With a new collection calling around every corner, the chain of supply and demand never ceases. But is this pressure weeding out new, young talent before they even have a chance to get a foot in the door of the fashion house? Suzy Menkes explored this in her latest essay for The New York Times.
The fashion industry is broken in more ways than one: runway shows don’t match retail expectations; designers can’t keep up with demand; and customers can’t buy a coat in winter. So who’s to blame?
I WAS CHATTING WITH THE HOT young London designer Jonathan Anderson, marveling at how in just three years he had matched his transgender frilly men’s wear with the addition of his intriguing women’s collections.
“What’s that?” I asked, looking at a spread of drawings on the wall of his studio-cum-workroom in London’s down-at-the-heels Dalston neighborhood. (Think: East Village.)
“Resort!” said the 28-year-old Northern Irishman whose label is known as J. W. Anderson.
Resort? Already! This guy has been in business only five years and has just 12 people in his studio. Does he really have to join the fashion treadmill, churning out more than four collections a year? A treadmill it is, as Alber Elbaz of Lanvin said with a sigh recently, before his men’s-wear show: he used to go on exploratory trips and hang out in downtown galleries, trawling for inspiration for his shows. But with the number of collections now doubled, there is no time to do much travel beyond the virtual kind.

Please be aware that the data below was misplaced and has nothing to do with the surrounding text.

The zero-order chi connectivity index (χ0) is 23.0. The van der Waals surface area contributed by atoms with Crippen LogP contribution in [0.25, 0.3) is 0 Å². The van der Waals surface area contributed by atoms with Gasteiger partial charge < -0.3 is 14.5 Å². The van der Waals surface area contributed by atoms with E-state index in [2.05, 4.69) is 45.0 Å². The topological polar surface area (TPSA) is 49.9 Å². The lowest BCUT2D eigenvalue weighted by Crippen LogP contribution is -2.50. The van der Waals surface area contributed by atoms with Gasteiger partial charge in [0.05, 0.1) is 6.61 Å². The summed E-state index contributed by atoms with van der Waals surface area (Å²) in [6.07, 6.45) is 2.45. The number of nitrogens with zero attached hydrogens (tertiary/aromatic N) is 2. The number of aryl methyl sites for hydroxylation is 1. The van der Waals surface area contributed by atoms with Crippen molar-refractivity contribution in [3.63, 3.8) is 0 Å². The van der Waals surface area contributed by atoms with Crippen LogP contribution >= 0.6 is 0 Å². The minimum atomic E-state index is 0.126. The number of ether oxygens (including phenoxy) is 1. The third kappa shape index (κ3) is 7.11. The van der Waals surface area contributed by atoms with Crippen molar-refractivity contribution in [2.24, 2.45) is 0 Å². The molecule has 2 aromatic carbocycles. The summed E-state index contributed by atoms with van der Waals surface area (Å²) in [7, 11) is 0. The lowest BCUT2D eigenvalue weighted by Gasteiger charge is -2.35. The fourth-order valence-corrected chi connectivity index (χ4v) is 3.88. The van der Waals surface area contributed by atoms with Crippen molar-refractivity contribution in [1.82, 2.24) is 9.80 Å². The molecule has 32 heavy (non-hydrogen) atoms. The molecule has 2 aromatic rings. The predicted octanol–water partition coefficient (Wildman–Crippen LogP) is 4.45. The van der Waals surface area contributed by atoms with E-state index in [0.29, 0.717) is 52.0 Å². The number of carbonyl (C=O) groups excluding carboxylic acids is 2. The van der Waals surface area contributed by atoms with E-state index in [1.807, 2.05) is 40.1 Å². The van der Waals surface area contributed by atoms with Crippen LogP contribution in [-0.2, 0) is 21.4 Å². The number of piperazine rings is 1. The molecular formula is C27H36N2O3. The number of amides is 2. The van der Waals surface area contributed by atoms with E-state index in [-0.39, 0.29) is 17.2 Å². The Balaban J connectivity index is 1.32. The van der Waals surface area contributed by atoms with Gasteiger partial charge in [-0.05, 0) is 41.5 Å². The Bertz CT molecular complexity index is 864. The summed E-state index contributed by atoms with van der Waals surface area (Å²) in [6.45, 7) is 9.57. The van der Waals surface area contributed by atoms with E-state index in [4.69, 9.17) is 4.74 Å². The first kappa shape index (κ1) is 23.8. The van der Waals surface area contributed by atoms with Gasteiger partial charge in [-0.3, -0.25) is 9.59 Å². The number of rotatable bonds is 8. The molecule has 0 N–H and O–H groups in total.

If we accept that the pace of fashion today was part of the problem behind the decline of John Galliano, the demise of Alexander McQueen and the cause of other well-known rehab cleanups, nonstop shows seem a high price to pay for the endless “newness” demanded of fashion now.
The strain on both budgets and designers is heavy. And only the fat-cat corporations can really afford to put on two mega ready-to-wear shows a year, or four if you add two haute couture shows, or six if you count men’s wear. Resort and prefall push the number up to eight. A couple of promotional shows in Asia, Brazil, Dubai or Moscow can bring the count to 10.
Ten shows a year! If you knock off the holiday season and the summer break, that means a show nearly every month.
But who needs more fashion and is gagging for yet another show? And how can designers cope, given that even the prolific Picasso did not churn out work like factory-baked cookies?
It is not just creatives who are under pressure. We editors might love, love, love! a fall collection, but before it is even delivered to American stores in August for our readers to savor, fashion is on to the next big thing. (Retail shipping dates vary in different international cities.) A round of resort shows starts during the early summer months, over a six-week period. There might be new ideas, simpler, more wearable styles or even a negation of what went before. But not to worry! The fall collection will be gone from the stores in approximately two months, with unsold pieces we had raved about hanging forlornly as markdowns. – Suzy Menkes
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The pictures above to illustrate this publication, were edited by M.M ‘s exclusively for Creative Boys Club. Some of the principal designers of today like Marc Jacobs, Riccardo Tisci (Givenchy), Olivier Rousteing (Balmain), Karl Lagerfeld, Christopher Bailey (Burberry), Alexander Wang, Tom Ford, Rick Owens and Raf Simons.